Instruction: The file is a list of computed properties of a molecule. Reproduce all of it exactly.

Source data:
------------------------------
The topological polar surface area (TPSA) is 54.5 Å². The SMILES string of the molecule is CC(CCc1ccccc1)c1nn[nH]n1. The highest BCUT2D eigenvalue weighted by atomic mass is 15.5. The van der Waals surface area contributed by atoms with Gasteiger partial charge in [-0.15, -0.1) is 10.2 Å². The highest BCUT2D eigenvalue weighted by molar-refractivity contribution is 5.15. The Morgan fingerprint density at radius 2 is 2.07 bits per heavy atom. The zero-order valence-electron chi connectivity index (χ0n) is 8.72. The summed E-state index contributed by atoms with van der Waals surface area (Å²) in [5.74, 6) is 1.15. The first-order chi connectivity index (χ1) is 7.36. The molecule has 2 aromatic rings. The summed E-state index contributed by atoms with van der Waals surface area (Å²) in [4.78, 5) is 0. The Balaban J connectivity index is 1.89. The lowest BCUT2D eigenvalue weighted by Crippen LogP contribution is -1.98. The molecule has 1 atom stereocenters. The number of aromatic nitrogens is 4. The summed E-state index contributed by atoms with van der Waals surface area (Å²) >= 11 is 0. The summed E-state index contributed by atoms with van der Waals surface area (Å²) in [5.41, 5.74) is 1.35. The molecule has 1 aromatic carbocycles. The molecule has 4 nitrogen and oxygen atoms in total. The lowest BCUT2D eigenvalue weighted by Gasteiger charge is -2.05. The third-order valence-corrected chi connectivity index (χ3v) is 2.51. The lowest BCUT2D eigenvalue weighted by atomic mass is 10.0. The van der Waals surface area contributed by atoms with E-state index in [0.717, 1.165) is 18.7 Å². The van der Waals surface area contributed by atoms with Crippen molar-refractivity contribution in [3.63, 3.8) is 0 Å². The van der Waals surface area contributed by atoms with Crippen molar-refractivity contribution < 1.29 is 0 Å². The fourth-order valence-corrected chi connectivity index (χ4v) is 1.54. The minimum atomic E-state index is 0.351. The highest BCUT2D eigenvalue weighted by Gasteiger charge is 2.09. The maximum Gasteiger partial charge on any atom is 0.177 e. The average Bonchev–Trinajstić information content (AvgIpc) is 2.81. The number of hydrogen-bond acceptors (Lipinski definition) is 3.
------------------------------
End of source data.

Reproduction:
The topological polar surface area (TPSA) is 54.5 Å². The SMILES string of the molecule is CC(CCc1ccccc1)c1nn[nH]n1. The highest BCUT2D eigenvalue weighted by atomic mass is 15.5. The van der Waals surface area contributed by atoms with Gasteiger partial charge in [-0.15, -0.1) is 10.2 Å². The highest BCUT2D eigenvalue weighted by molar-refractivity contribution is 5.15. The Morgan fingerprint density at radius 2 is 2.07 bits per heavy atom. The zero-order valence-electron chi connectivity index (χ0n) is 8.72. The summed E-state index contributed by atoms with van der Waals surface area (Å²) in [5.74, 6) is 1.15. The first-order chi connectivity index (χ1) is 7.36. The molecule has 2 aromatic rings. The summed E-state index contributed by atoms with van der Waals surface area (Å²) in [4.78, 5) is 0. The Balaban J connectivity index is 1.89. The lowest BCUT2D eigenvalue weighted by Crippen LogP contribution is -1.98. The molecule has 1 atom stereocenters. The number of aromatic nitrogens is 4. The summed E-state index contributed by atoms with van der Waals surface area (Å²) >= 11 is 0. The summed E-state index contributed by atoms with van der Waals surface area (Å²) in [5.41, 5.74) is 1.35. The molecule has 1 aromatic carbocycles. The molecule has 4 nitrogen and oxygen atoms in total. The lowest BCUT2D eigenvalue weighted by Gasteiger charge is -2.05. The third-order valence-corrected chi connectivity index (χ3v) is 2.51. The lowest BCUT2D eigenvalue weighted by atomic mass is 10.0. The van der Waals surface area contributed by atoms with E-state index in [0.717, 1.165) is 18.7 Å². The van der Waals surface area contributed by atoms with Crippen molar-refractivity contribution in [3.63, 3.8) is 0 Å². The van der Waals surface area contributed by atoms with Crippen molar-refractivity contribution < 1.29 is 0 Å². The fourth-order valence-corrected chi connectivity index (χ4v) is 1.54. The minimum atomic E-state index is 0.351. The highest BCUT2D eigenvalue weighted by Gasteiger charge is 2.09. The maximum Gasteiger partial charge on any atom is 0.177 e. The average Bonchev–Trinajstić information content (AvgIpc) is 2.81. The number of hydrogen-bond acceptors (Lipinski definition) is 3.